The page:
Thursday, February 27, 2014
A Liberating Education
I wrote this a couple of years ago at the request of Sue Elvis for the blog Australian Catholic Families. I forgot I had written it until I was reading the latest section of Desiring the Kingdom and realized this had a bit to do with the subject of liturgical education. So I am reposting it here.
A little while ago, my friend-from-the-other-side-of-the-world Sue Elvis asked me to write about the Catholic college my daughter is attending. I had described bits of it in a comment on her blog -- how in the classes the young men and women wear collared shirts and nice slacks, not jeans (if young men) and dresses or skirts (if young women), how they address each other as Mr and Miss during class time, and how I thought that contributed to a culture of respect and seriousness as they read great books of the Catholic tradition and discuss them in seminar format.
Besides that, I wasn’t sure what else to say! What would interest Australian Catholic readers in hearing about a small Great Books college in California? (Well, Cardinal Pell did come to this same college to deliver a commencement address, but besides that too?) Could I say anything that wasn’t already over there on the college’s site?
While I was thinking about it, I could hear strains of music floating up from the kitchen where my daughter was enjoying her summer break by cooking something. The music was a CD of a concert that one of her tutors had performed on campus during the school year. He has a beautiful low tenor or baritone and was singing a wide variety of songs, including a rendition of On the Road to Mandalay, a Victorian song based on the poem by Kipling, which keeps running through my head as I type! The college schedules a series of concerts every year and often draws on the talent within its own bounds, since many of the students and faculty are musically gifted.
From many things my daughter has said to me, one of the best parts of college to her is getting to know adults (and some fellow students, too) who are not only intelligent and devout in the practice of their faith, but also interesting human beings. And more than that, lifelong learners. This particular tutor is taking voice lessons. Other tutors raise tarantulas or climb mountains during their holiday breaks. The school psychologist and his wife have raised a large family who are all talented Irish dancers, singers and violinists who have toured professionally. .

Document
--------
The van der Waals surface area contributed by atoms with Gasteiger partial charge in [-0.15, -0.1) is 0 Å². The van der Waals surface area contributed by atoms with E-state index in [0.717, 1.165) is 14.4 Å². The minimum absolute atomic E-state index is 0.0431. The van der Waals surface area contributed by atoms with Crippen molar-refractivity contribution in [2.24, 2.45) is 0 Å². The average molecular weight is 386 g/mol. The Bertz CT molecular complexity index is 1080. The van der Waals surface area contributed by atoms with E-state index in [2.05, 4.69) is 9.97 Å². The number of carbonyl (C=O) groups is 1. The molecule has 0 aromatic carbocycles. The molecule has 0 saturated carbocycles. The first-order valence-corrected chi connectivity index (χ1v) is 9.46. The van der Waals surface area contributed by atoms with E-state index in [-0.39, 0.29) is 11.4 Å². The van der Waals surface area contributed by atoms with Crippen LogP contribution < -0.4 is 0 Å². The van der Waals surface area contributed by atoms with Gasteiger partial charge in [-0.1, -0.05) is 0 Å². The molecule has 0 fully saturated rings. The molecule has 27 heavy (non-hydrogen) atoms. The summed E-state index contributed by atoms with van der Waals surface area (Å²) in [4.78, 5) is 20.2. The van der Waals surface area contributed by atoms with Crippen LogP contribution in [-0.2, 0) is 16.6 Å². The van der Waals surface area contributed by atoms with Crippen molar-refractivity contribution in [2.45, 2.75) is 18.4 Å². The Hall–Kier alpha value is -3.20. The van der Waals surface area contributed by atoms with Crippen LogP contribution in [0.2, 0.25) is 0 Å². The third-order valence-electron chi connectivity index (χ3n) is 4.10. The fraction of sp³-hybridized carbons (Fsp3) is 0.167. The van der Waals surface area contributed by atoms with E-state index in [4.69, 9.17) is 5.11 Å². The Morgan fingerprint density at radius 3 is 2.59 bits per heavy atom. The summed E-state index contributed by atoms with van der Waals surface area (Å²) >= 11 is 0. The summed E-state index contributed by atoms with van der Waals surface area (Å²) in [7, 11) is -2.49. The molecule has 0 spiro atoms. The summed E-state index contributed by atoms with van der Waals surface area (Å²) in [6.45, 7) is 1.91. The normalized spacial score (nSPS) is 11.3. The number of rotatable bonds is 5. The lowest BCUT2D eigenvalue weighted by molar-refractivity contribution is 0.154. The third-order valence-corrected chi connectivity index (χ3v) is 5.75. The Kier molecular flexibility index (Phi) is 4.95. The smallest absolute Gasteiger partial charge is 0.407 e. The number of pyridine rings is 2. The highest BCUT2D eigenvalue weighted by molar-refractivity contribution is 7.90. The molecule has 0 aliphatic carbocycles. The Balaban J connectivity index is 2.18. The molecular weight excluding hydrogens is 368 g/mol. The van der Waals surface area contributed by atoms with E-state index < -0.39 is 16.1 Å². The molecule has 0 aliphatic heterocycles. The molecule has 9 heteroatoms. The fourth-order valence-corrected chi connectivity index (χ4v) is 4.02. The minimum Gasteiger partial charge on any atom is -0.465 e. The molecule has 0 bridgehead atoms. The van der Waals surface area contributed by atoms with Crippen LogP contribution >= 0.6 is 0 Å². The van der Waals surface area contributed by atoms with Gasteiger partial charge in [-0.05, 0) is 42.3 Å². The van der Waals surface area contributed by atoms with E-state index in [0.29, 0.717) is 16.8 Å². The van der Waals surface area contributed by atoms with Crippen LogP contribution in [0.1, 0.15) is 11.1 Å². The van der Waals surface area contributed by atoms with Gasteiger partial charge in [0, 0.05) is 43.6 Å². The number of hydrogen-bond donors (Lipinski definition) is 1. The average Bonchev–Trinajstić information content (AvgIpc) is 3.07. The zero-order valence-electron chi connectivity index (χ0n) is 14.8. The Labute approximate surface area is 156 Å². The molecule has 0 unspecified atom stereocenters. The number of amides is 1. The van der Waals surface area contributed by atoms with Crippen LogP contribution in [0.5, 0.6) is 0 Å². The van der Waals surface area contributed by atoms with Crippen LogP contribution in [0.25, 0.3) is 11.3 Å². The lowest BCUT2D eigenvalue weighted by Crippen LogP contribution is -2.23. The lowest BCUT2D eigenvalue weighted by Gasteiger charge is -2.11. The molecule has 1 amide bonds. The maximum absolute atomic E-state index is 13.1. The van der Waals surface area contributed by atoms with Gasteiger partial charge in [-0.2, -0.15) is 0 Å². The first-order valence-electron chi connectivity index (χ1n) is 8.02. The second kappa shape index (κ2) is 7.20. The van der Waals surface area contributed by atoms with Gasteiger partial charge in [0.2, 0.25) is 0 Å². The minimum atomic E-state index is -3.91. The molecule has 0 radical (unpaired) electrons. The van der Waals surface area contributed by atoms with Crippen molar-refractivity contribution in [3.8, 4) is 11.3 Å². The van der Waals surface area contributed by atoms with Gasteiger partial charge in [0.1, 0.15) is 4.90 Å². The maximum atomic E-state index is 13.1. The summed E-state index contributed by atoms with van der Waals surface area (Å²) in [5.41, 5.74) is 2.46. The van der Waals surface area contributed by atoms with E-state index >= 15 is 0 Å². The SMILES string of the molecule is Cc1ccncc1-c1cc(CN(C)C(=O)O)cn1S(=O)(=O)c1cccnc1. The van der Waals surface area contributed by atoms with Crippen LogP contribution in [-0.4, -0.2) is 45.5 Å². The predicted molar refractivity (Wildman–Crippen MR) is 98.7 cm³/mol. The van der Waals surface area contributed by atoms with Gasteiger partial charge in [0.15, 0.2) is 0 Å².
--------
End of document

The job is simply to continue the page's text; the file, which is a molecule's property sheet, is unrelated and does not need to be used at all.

Some of the tutors are college alumni, and some of the students attending the college are the children or siblings of alumni. Many of the graduates from the college have gone on to do noteworthy things -- some went on to further scholarly work in different fields, some are writers, some founded Catholic elementary or secondary schools, a significant number took religious vows or entered the priesthood, and many others are mothers or fathers of families. The influence of the learning environment ripples outward just the way I now have some old songs running through my head even though I do not know Clare’s musical tutor personally and was not there to hear him sing.
This made me think about what learning is about and what we hope for when we send our children to college. Surely we hope that while there, they will be supported in their faith, that they will be treated with dignity, that they will learn how the parts (the subjects) fits in with the whole, and that they will move closer to being the people that God wants them to become. Class time is only a part of this project of emerging from childhood into adult life. There are many ways, of course, for this to happen, and not everyone needs to go to college, particularly not to a particular tiny college in the California foothills. Yet the fact that there is an option like this is encouraging to those who are interested in Catholic formation.
To some, having a dress code for classes and meals, and a requirement of addressing each other by honorific prefixes, might seem restrictive and old-fashioned, especially in informal places like southern California. Yet you can see it another way. Dressing well and speaking with courtesy is what adults do to show respect for each other and to themselves.
And to some, learning ends when you graduate from school, whenever that might be; learning ends when you have your “ticket” out into the job market. Maybe you might take some classes to keep up in your profession or industry, but many will give up any thought of continuing to read seriously outside of their field, or learn a new skill, or develop a latent talent.
Yet surely one of the most important things we can teach our young people is how rich life is -- how life is about more than just making money and passing time; it is about learning to be a human, and that learning is lifelong and deeply related to Christian themes of seeking for wisdom and sharing it with others. We all benefit when someone near us gets passionately interested in something and shares this interest with us. It broadens our world. It is like a seed planted, or a gift given.
At my daughter’s college, the tutors, and the grown alumni, and other adults, are inviting the students to see that learning is not just about assimilating what the “experts” pass down, until you can become an expert yourself. It’s about engaging in real things, things of lasting value, and acknowledging that you bachelor of arts degree is just a beginning, not an end, to lifelong learning.